“Hey.” Kara smiled as she took in Brett, raising her head slowly. She sat up and tugged down her charcoal gray T-shirt. The word brooklyn was screen-printed across it in uneven cursive, and Brett remembered how Kara had promised to take her down to Dumbo to visit her up-and-coming fashion designer mom’s loft studio. She wondered briefly how Kara would introduce her if they ever went. Hey Mom, meet my new girlfriend?

“Smelled the candle a mile away—you know Pardee would love to bust you for that.” Brett gestured toward the candle on the nightstand. Candles were banned in dorm rooms, and Angelica Pardee, Dumbarton’s live-in dorm adviser, was notorious for unexpectedly appearing at girls’ doors and slapping violation notices into their hands. Brett suspected she had an entire cabinet full of half-burned candles that she gleefully lighted herself while taking bubble baths and drinking cheap merlot.

“The candle was more powerful than advertised,” Kara explained, throwing her legs off her bed and leaning over the nightstand. She cupped one hand behind the flame and blew it out, tiny smoke vapors rising up to the ceiling. “It was supposed to be ‘lightly scented.’”

“It smells like Pop-Tarts,” Chloe piped up, stepping onto the off-white woven rug in the center of the room.

Kara leaned back on her elbows and cracked the half smile that Brett loved. It made her look like she knew something you didn’t. She stuck her hands in the pockets of her faded black Diesel jeans. “Who’s this?”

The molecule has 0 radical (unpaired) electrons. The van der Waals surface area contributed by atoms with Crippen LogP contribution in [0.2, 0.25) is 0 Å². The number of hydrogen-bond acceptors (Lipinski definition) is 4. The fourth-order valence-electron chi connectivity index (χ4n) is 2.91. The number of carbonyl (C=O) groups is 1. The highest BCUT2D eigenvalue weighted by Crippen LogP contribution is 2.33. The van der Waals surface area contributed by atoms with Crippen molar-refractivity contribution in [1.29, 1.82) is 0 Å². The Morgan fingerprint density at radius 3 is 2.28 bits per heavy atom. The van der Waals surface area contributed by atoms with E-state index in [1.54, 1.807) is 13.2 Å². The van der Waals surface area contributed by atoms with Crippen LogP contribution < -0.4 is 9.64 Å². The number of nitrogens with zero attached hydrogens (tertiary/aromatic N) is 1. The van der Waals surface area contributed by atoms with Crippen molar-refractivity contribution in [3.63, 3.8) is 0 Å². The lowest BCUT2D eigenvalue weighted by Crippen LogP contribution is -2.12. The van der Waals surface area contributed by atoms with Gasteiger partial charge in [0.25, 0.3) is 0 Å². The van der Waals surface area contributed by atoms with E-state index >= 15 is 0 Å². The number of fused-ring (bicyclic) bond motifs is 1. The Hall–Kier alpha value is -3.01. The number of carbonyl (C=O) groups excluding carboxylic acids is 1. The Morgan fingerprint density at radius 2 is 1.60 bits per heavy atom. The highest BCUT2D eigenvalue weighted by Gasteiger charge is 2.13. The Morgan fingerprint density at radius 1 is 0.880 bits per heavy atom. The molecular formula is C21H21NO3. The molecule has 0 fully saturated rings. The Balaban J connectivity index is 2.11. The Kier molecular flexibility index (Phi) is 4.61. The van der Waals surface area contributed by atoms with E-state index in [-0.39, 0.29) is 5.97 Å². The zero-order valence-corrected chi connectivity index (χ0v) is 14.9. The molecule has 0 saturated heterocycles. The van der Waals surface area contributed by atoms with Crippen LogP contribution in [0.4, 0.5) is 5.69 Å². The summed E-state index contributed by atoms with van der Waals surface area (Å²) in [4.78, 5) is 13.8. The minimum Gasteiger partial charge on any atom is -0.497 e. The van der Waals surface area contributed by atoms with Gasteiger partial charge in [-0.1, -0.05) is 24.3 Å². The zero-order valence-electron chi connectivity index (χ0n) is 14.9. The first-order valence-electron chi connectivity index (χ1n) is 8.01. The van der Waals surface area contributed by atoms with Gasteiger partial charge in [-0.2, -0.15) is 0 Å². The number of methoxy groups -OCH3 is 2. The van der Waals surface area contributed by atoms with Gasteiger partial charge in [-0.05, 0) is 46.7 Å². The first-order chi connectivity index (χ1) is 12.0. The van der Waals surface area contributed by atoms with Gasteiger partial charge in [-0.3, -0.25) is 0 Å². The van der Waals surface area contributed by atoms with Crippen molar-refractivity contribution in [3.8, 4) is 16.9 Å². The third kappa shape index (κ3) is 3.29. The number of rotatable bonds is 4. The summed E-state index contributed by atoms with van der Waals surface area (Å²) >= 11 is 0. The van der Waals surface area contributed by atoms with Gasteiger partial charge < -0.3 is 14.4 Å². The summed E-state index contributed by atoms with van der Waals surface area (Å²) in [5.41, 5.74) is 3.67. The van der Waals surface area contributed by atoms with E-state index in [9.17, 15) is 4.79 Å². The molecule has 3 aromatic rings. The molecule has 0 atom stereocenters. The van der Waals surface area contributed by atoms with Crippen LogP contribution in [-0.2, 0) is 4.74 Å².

“This is Chloe, one of the prospectives.”

“Nice to meet you, Chloe.” Kara folded her legs up beneath her and gestured toward the bed. Chloe didn’t need to be asked twice and immediately sat down on the mattress, her feet dangling off the edge. Brett dropped into the beanbag chair in the corner.

“So how do you like Waverly?” Kara took a yellow plastic barrette from the drawer in her nightstand and secured a stray piece of her light brown hair, pulling it away from her face. Brett always thought it was impressive when girls could do their hair without looking in a mirror.

“It’s pretty cool.” Chloe picked up the X-Men comic and leafed through it. Yesterday, Kara had insisted that Magneto was cuter than Wolverine. Brett smiled, remembering how adamant Kara had been. “Everyone here seems really . . . cool.”

“You clearly haven’t met everyone then,” Kara answered wryly, and Brett laughed.

“It sure feels like I have,” Chloe said, a little sadly. She put down the comic book and pushed her rectangular-framed glasses up on her nose.